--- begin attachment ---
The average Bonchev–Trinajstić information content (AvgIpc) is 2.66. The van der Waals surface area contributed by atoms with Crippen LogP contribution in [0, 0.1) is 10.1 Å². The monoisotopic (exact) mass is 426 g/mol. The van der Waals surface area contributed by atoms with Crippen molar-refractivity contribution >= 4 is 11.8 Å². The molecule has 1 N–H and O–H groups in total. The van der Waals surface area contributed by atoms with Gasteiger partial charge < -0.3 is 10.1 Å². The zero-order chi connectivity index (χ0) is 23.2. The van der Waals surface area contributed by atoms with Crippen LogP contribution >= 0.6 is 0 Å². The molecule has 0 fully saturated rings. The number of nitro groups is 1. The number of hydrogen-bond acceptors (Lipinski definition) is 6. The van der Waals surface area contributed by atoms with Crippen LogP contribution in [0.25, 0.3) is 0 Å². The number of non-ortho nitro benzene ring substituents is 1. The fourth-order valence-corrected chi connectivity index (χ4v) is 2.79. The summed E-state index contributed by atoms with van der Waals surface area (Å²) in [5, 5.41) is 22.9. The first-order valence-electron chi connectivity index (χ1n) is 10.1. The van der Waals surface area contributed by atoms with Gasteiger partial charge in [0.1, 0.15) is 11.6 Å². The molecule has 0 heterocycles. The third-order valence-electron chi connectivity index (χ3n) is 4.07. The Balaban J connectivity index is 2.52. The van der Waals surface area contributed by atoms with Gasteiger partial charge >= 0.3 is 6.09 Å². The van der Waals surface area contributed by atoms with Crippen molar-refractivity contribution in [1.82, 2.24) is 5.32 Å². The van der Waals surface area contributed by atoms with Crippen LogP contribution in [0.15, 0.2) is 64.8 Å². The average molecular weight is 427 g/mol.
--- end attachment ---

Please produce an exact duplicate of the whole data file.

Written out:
The average Bonchev–Trinajstić information content (AvgIpc) is 2.66. The van der Waals surface area contributed by atoms with Crippen LogP contribution in [0, 0.1) is 10.1 Å². The monoisotopic (exact) mass is 426 g/mol. The van der Waals surface area contributed by atoms with Crippen molar-refractivity contribution >= 4 is 11.8 Å². The molecule has 1 N–H and O–H groups in total. The van der Waals surface area contributed by atoms with Gasteiger partial charge < -0.3 is 10.1 Å². The zero-order chi connectivity index (χ0) is 23.2. The van der Waals surface area contributed by atoms with Crippen LogP contribution >= 0.6 is 0 Å². The molecule has 0 fully saturated rings. The number of nitro groups is 1. The number of hydrogen-bond acceptors (Lipinski definition) is 6. The van der Waals surface area contributed by atoms with Crippen LogP contribution in [0.25, 0.3) is 0 Å². The number of non-ortho nitro benzene ring substituents is 1. The fourth-order valence-corrected chi connectivity index (χ4v) is 2.79. The summed E-state index contributed by atoms with van der Waals surface area (Å²) in [5, 5.41) is 22.9. The first-order valence-electron chi connectivity index (χ1n) is 10.1. The van der Waals surface area contributed by atoms with Gasteiger partial charge in [0.1, 0.15) is 11.6 Å². The molecule has 0 heterocycles. The third-order valence-electron chi connectivity index (χ3n) is 4.07. The Balaban J connectivity index is 2.52. The van der Waals surface area contributed by atoms with Gasteiger partial charge >= 0.3 is 6.09 Å². The van der Waals surface area contributed by atoms with Crippen molar-refractivity contribution in [1.82, 2.24) is 5.32 Å². The van der Waals surface area contributed by atoms with Crippen LogP contribution in [0.15, 0.2) is 64.8 Å². The average molecular weight is 427 g/mol.